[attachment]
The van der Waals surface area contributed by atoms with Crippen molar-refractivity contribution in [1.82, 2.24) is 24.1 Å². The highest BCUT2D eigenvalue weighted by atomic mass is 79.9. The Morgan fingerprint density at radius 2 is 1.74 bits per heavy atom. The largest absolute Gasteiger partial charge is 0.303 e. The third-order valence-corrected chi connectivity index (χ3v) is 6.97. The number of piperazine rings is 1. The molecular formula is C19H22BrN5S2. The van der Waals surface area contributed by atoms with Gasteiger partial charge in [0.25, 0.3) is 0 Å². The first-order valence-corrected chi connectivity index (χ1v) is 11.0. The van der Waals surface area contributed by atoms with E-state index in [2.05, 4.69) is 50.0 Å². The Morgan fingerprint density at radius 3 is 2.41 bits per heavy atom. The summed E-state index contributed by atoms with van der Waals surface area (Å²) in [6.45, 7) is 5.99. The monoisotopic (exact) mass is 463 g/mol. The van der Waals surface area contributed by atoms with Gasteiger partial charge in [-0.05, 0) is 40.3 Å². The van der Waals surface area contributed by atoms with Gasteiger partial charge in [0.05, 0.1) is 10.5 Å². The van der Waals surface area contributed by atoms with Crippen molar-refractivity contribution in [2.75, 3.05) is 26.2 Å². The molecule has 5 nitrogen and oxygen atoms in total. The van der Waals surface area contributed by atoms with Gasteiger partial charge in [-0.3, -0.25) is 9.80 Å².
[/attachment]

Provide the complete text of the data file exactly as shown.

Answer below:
The van der Waals surface area contributed by atoms with Crippen molar-refractivity contribution in [1.82, 2.24) is 24.1 Å². The highest BCUT2D eigenvalue weighted by atomic mass is 79.9. The Morgan fingerprint density at radius 2 is 1.74 bits per heavy atom. The largest absolute Gasteiger partial charge is 0.303 e. The third-order valence-corrected chi connectivity index (χ3v) is 6.97. The number of piperazine rings is 1. The molecular formula is C19H22BrN5S2. The van der Waals surface area contributed by atoms with Gasteiger partial charge in [0.25, 0.3) is 0 Å². The first-order valence-corrected chi connectivity index (χ1v) is 11.0. The van der Waals surface area contributed by atoms with E-state index in [2.05, 4.69) is 50.0 Å². The Morgan fingerprint density at radius 3 is 2.41 bits per heavy atom. The summed E-state index contributed by atoms with van der Waals surface area (Å²) in [6.45, 7) is 5.99. The monoisotopic (exact) mass is 463 g/mol. The van der Waals surface area contributed by atoms with Gasteiger partial charge in [-0.05, 0) is 40.3 Å². The van der Waals surface area contributed by atoms with Gasteiger partial charge in [0.05, 0.1) is 10.5 Å². The van der Waals surface area contributed by atoms with Crippen molar-refractivity contribution in [2.75, 3.05) is 26.2 Å². The molecule has 5 nitrogen and oxygen atoms in total. The van der Waals surface area contributed by atoms with Gasteiger partial charge in [-0.3, -0.25) is 9.80 Å².